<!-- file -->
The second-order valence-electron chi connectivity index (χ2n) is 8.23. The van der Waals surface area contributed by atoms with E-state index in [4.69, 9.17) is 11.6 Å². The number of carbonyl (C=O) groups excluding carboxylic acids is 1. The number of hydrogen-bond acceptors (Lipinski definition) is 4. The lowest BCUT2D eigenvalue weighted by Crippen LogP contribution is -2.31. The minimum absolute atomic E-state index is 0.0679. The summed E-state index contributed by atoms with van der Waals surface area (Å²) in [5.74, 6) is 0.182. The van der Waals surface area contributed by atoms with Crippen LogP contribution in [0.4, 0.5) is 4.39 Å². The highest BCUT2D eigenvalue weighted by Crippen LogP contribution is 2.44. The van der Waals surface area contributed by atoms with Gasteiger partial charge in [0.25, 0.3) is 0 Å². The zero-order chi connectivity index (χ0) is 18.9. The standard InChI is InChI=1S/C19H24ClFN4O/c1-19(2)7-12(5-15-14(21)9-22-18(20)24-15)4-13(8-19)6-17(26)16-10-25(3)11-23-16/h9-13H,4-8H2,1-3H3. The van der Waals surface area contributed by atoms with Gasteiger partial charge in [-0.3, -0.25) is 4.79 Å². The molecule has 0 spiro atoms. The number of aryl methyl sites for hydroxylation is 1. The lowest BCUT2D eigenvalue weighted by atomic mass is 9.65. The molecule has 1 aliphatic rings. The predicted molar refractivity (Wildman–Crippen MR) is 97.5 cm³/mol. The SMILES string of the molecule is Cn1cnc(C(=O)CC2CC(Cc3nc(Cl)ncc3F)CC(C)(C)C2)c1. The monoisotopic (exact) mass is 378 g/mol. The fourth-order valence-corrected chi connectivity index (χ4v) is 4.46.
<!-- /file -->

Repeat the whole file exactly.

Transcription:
The second-order valence-electron chi connectivity index (χ2n) is 8.23. The van der Waals surface area contributed by atoms with E-state index in [4.69, 9.17) is 11.6 Å². The number of carbonyl (C=O) groups excluding carboxylic acids is 1. The number of hydrogen-bond acceptors (Lipinski definition) is 4. The lowest BCUT2D eigenvalue weighted by Crippen LogP contribution is -2.31. The minimum absolute atomic E-state index is 0.0679. The summed E-state index contributed by atoms with van der Waals surface area (Å²) in [5.74, 6) is 0.182. The van der Waals surface area contributed by atoms with Crippen LogP contribution in [0.4, 0.5) is 4.39 Å². The highest BCUT2D eigenvalue weighted by Crippen LogP contribution is 2.44. The van der Waals surface area contributed by atoms with Gasteiger partial charge in [0.25, 0.3) is 0 Å². The zero-order chi connectivity index (χ0) is 18.9. The standard InChI is InChI=1S/C19H24ClFN4O/c1-19(2)7-12(5-15-14(21)9-22-18(20)24-15)4-13(8-19)6-17(26)16-10-25(3)11-23-16/h9-13H,4-8H2,1-3H3. The van der Waals surface area contributed by atoms with Gasteiger partial charge in [-0.3, -0.25) is 4.79 Å². The molecule has 0 spiro atoms. The number of aryl methyl sites for hydroxylation is 1. The lowest BCUT2D eigenvalue weighted by atomic mass is 9.65. The molecule has 1 aliphatic rings. The predicted molar refractivity (Wildman–Crippen MR) is 97.5 cm³/mol. The SMILES string of the molecule is Cn1cnc(C(=O)CC2CC(Cc3nc(Cl)ncc3F)CC(C)(C)C2)c1. The monoisotopic (exact) mass is 378 g/mol. The fourth-order valence-corrected chi connectivity index (χ4v) is 4.46.